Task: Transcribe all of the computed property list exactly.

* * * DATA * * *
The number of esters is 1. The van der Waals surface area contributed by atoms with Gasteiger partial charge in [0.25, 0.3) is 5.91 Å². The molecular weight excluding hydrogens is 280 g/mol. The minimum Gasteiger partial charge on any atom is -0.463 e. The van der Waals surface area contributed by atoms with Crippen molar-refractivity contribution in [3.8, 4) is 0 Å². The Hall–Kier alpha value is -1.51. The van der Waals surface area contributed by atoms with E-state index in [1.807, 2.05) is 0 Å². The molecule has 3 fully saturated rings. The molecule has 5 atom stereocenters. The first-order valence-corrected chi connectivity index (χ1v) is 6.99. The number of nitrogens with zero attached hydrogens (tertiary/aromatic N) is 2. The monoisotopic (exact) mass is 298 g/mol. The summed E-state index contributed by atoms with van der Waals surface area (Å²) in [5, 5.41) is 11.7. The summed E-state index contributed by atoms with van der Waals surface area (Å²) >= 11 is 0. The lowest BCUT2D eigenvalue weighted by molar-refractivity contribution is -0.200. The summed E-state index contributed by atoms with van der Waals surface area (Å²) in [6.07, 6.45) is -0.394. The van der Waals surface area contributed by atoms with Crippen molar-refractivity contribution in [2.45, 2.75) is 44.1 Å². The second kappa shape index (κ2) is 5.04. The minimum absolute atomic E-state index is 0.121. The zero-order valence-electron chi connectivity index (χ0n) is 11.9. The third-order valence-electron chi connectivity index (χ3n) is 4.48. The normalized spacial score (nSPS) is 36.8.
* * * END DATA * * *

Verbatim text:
The number of esters is 1. The van der Waals surface area contributed by atoms with Gasteiger partial charge in [0.25, 0.3) is 5.91 Å². The molecular weight excluding hydrogens is 280 g/mol. The minimum Gasteiger partial charge on any atom is -0.463 e. The van der Waals surface area contributed by atoms with Crippen molar-refractivity contribution in [3.8, 4) is 0 Å². The Hall–Kier alpha value is -1.51. The van der Waals surface area contributed by atoms with E-state index in [1.807, 2.05) is 0 Å². The molecule has 3 fully saturated rings. The molecule has 5 atom stereocenters. The first-order valence-corrected chi connectivity index (χ1v) is 6.99. The number of nitrogens with zero attached hydrogens (tertiary/aromatic N) is 2. The monoisotopic (exact) mass is 298 g/mol. The summed E-state index contributed by atoms with van der Waals surface area (Å²) in [5, 5.41) is 11.7. The summed E-state index contributed by atoms with van der Waals surface area (Å²) >= 11 is 0. The lowest BCUT2D eigenvalue weighted by molar-refractivity contribution is -0.200. The summed E-state index contributed by atoms with van der Waals surface area (Å²) in [6.07, 6.45) is -0.394. The van der Waals surface area contributed by atoms with Crippen molar-refractivity contribution in [2.45, 2.75) is 44.1 Å². The second kappa shape index (κ2) is 5.04. The minimum absolute atomic E-state index is 0.121. The zero-order valence-electron chi connectivity index (χ0n) is 11.9. The third-order valence-electron chi connectivity index (χ3n) is 4.48. The normalized spacial score (nSPS) is 36.8.